The last thing I need is the Government recording my voice, the recording then being hacked, and used by a criminal to impersonate me.

Here’s a recording of a short fragment of the message:

Every time an automated till in my supermarket flashes red for no reason,  I mutter to myself that these machines should be our servants, not our masters.

Resist our robot overlords!

And rebel against their designers!

Why @DeathValleyGrls are cool in one picture and one tweet

June 7, 2017


(I still can’t quite believe I saw my two favourite bands of right now @DeathValleyGrls and @TheDartsUS, together, for free, only two weeks ago. Thanks to @BITCHCRAFTBTN for the night, to @simonphopkins for the hospitality and @bspeed8 for the tweet)



Weekend listening: “Woven Brand Crumble”

March 25, 2017

So this conversation happened on Twitter. And I thought to myself, “I’d like to see Sarah Brand playing with Woven Entity… How can I make that happen?”


A section of Sarah Gail Brand’s improvisation from Free Range’s Wintersound:

Free-range – Wintersound-lauren-alistair-sarah

A loop from “Trissh” by Woven Entity:

A mystery voice!

Thanks to @sarahgailbrand @Free_Range_ @WovenEntity  @astrogarage and Sam from Free Range.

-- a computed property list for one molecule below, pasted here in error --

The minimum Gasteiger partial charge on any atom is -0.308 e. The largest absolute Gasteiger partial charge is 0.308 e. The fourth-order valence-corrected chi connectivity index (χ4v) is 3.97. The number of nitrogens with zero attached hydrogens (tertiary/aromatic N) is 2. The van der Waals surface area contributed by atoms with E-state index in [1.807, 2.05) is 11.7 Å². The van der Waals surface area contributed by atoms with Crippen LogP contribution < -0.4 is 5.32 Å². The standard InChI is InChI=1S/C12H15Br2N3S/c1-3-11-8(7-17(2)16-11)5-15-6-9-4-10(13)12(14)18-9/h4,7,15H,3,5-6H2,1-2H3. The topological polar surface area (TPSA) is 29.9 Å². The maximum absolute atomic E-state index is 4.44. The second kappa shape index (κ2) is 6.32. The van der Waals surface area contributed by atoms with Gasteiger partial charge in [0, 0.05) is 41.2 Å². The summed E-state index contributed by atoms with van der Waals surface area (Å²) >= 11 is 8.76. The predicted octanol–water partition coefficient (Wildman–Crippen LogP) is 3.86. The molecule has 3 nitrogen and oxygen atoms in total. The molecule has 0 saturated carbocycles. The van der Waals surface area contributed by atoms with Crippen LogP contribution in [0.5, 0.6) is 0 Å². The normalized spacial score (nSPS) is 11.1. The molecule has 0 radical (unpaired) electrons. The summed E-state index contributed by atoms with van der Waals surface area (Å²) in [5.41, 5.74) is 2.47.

Follow them!

Weekend listening: “Dead White Male” #deadwhitemale

January 14, 2017

2017 gets off to rousing start with DJ Southwold‘s magical sophisticated rhythms and some elderly geezer “singing”…

“He’s a mansplainer/it’s a no brainer”

punk’s not dead!

“Yellow journalism”

November 22, 2016

This alarming picture of political clickbait on Facebook from @terrence_mccoy in the Washington Post prompted me to have a quick look at the history of “yellow journalism”.

From Wikipedia:

Frank Luther Mott defines yellow journalism in terms of five characteristics:[4]

  1. scare headlines in huge print, often of minor news
  2. lavish use of pictures, or imaginary drawings
  3. use of faked interviews, misleading headlines, pseudoscience, and a parade of false learning from so-called experts
  4. emphasis on full-color Sunday supplements, usually with comic strips
  5. dramatic sympathy with the “underdog” against the system.”

My italics. A good definition of “clickbait”…


#Facebook / links

September 25, 2016

1. An entertaining summary of the story so far on Facebook’s news feed and algorithmic biases from the PBS ideas channel